The slow roll of prison cell doors culminates in an abrupt, bone-rattling slam just like in the movies – only worse; these bones are hers, and the sound echoes to her core. My friend Alice is taking part in a prison ministry. She’s not just out of her comfort zone, she’s light years from it. She can’t go back now. She’ll tour eight prisons in five days. She’s surrounded by razor wire fencing, armed guards and men with face, neck and arm tattoos; rapists, murderers and pedophiles—the worst of the worst. An introvert by nature, she’d rather be anywhere else.
The men were brought into chapel just as you would expect: like cattle, pointed and prodded to take their seats. For the next two hours, they’ll hear God’s Word, and Alice will learn about herself. “Going in I knew I was better than these people,” she said. “We were not equal. I was good. They were not.” And then something happened: bars designed to keep people in could not keep truth out. The ‘worthless’ began to feel worthy. Big, tough, hardened men worshipped God unlike any Alice had ever seen back home in her Tennessee church. Hope began to color an otherwise grey existence. The men filed out of chapel and Alice was overcome with shame. “I didn’t talk to any of them. I could have, but I didn’t. I only judged what I thought they were.”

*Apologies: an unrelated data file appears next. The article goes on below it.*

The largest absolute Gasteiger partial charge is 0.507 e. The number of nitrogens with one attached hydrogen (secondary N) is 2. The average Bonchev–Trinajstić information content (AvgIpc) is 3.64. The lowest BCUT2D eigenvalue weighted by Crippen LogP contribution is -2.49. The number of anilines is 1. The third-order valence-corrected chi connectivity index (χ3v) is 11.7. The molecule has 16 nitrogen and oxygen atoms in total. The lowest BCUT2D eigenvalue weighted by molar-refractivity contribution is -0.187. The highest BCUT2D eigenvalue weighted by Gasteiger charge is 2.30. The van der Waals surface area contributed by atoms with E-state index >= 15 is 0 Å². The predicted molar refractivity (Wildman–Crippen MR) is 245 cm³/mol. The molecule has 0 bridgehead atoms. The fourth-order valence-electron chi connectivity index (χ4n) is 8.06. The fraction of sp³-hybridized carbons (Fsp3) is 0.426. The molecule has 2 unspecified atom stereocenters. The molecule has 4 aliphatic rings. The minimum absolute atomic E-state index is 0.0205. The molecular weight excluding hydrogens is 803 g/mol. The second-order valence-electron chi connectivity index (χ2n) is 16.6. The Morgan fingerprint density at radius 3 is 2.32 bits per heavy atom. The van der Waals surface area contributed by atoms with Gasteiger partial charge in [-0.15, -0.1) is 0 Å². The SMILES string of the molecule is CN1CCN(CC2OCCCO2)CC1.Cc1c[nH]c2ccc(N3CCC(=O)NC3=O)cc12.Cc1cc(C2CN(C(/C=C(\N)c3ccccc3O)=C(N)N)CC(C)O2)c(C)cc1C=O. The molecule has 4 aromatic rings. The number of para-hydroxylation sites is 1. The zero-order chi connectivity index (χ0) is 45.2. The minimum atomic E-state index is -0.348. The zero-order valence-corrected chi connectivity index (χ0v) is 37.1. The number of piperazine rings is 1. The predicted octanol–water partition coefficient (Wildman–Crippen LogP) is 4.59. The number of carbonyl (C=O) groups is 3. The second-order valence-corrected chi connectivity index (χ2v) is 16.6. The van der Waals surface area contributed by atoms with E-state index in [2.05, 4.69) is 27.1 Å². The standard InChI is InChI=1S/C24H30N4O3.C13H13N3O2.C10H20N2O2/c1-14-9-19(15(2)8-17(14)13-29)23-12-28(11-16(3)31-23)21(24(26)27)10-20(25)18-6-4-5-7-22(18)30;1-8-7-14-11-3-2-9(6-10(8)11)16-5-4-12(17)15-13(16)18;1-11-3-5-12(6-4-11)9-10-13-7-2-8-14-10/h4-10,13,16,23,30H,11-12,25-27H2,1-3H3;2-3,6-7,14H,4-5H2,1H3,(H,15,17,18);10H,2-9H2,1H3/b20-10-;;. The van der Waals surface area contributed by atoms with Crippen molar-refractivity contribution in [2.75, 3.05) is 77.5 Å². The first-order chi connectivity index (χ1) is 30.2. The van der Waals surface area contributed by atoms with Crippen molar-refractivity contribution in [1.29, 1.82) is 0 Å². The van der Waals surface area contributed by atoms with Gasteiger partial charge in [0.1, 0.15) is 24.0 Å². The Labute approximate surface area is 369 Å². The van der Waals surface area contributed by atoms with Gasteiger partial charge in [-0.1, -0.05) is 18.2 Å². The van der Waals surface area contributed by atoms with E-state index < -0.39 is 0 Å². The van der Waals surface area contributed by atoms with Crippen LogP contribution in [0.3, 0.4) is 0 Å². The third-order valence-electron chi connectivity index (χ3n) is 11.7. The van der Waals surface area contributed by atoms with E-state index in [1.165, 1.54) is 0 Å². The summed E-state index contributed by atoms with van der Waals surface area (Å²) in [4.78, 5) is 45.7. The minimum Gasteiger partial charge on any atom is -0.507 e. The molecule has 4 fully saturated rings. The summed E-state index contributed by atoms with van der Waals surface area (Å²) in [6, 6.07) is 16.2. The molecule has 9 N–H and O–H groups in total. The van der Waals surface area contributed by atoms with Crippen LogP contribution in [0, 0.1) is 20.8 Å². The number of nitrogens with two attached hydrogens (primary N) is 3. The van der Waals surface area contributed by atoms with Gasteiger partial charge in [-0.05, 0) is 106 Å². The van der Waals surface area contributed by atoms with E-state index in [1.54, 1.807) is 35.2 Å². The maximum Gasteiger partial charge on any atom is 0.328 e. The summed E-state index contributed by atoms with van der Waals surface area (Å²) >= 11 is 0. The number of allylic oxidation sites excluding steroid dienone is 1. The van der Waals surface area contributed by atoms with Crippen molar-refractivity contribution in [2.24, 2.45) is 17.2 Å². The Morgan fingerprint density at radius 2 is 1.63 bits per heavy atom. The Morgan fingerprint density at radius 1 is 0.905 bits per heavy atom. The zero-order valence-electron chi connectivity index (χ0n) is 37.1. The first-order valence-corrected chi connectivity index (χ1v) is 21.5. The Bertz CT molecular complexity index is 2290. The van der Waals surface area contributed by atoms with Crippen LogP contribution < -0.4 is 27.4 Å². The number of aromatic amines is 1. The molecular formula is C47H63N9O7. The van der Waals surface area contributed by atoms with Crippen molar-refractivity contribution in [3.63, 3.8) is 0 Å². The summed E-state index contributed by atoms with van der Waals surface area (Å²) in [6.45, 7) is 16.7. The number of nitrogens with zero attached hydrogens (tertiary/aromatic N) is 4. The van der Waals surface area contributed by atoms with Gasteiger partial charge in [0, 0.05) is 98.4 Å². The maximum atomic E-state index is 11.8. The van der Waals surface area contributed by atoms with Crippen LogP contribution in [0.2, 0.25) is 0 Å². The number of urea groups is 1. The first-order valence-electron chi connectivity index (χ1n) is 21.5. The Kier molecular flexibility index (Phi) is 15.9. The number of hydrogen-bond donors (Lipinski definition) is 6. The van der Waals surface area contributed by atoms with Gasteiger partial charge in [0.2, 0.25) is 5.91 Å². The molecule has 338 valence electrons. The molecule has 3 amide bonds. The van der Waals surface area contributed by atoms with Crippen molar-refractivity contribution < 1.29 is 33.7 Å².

The next visits would be different. Alice experienced similar scenes, broken men redeemed, restored, and reconciled. Only this time she bolted to the back the room after it was over so she could shake every hand, smile and talk to each man. She asked about their families, she told them they matter. “I never felt more alive, more safe,” Alice said. “These men were no more broken than me. They just screwed up their lives and hurt people. Still, they’re desperate for love – desperate for hope.”
Alice sits alone. All she had seen swirls around her head challenging all she had previously believed. The men’s faces have left indelible marks. She closes her eyes and sees each one—how they reached out for God, how they wept in front of one another without shame…the way they managed to escape for a couple of hours.
Their crimes, horrendous.
Their punishment, justified.
Their redemption, entirely within reach.
There is a greater story at work here–one that says we’re all guilty of something and the discarded can be reclaimed; including you and me.